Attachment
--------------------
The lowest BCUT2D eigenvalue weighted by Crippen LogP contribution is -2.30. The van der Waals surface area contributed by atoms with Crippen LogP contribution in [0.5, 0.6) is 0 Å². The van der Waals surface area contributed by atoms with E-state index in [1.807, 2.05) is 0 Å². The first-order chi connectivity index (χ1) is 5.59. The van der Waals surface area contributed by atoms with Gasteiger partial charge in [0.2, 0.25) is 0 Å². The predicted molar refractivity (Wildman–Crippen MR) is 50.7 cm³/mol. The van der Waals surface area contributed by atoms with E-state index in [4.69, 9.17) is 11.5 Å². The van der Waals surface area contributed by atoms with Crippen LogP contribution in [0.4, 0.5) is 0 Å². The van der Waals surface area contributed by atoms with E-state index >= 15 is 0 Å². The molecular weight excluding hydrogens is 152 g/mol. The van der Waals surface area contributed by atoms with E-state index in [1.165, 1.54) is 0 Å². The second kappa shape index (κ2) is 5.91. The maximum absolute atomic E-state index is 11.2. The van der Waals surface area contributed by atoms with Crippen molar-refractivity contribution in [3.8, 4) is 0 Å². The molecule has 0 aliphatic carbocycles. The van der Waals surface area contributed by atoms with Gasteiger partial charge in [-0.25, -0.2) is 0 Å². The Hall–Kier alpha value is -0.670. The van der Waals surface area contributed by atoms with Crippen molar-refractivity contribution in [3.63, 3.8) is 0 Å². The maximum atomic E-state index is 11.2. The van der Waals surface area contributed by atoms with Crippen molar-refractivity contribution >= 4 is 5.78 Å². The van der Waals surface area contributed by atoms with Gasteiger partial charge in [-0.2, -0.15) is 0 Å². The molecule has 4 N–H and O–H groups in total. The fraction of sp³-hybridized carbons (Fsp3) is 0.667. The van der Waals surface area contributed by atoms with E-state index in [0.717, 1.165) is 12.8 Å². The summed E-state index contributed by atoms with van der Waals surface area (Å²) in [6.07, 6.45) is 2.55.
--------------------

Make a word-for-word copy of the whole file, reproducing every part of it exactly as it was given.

The lowest BCUT2D eigenvalue weighted by Crippen LogP contribution is -2.30. The van der Waals surface area contributed by atoms with Crippen LogP contribution in [0.5, 0.6) is 0 Å². The van der Waals surface area contributed by atoms with E-state index in [1.807, 2.05) is 0 Å². The first-order chi connectivity index (χ1) is 5.59. The van der Waals surface area contributed by atoms with Gasteiger partial charge in [0.2, 0.25) is 0 Å². The predicted molar refractivity (Wildman–Crippen MR) is 50.7 cm³/mol. The van der Waals surface area contributed by atoms with E-state index in [4.69, 9.17) is 11.5 Å². The van der Waals surface area contributed by atoms with Crippen LogP contribution in [0.4, 0.5) is 0 Å². The van der Waals surface area contributed by atoms with E-state index >= 15 is 0 Å². The molecular weight excluding hydrogens is 152 g/mol. The van der Waals surface area contributed by atoms with E-state index in [1.165, 1.54) is 0 Å². The second kappa shape index (κ2) is 5.91. The maximum absolute atomic E-state index is 11.2. The van der Waals surface area contributed by atoms with Crippen molar-refractivity contribution in [3.8, 4) is 0 Å². The molecule has 0 aliphatic carbocycles. The van der Waals surface area contributed by atoms with Gasteiger partial charge in [-0.25, -0.2) is 0 Å². The Hall–Kier alpha value is -0.670. The van der Waals surface area contributed by atoms with Crippen molar-refractivity contribution in [3.63, 3.8) is 0 Å². The maximum atomic E-state index is 11.2. The van der Waals surface area contributed by atoms with Crippen molar-refractivity contribution >= 4 is 5.78 Å². The van der Waals surface area contributed by atoms with Gasteiger partial charge in [-0.2, -0.15) is 0 Å². The molecule has 4 N–H and O–H groups in total. The fraction of sp³-hybridized carbons (Fsp3) is 0.667. The van der Waals surface area contributed by atoms with E-state index in [0.717, 1.165) is 12.8 Å². The summed E-state index contributed by atoms with van der Waals surface area (Å²) in [6.07, 6.45) is 2.55.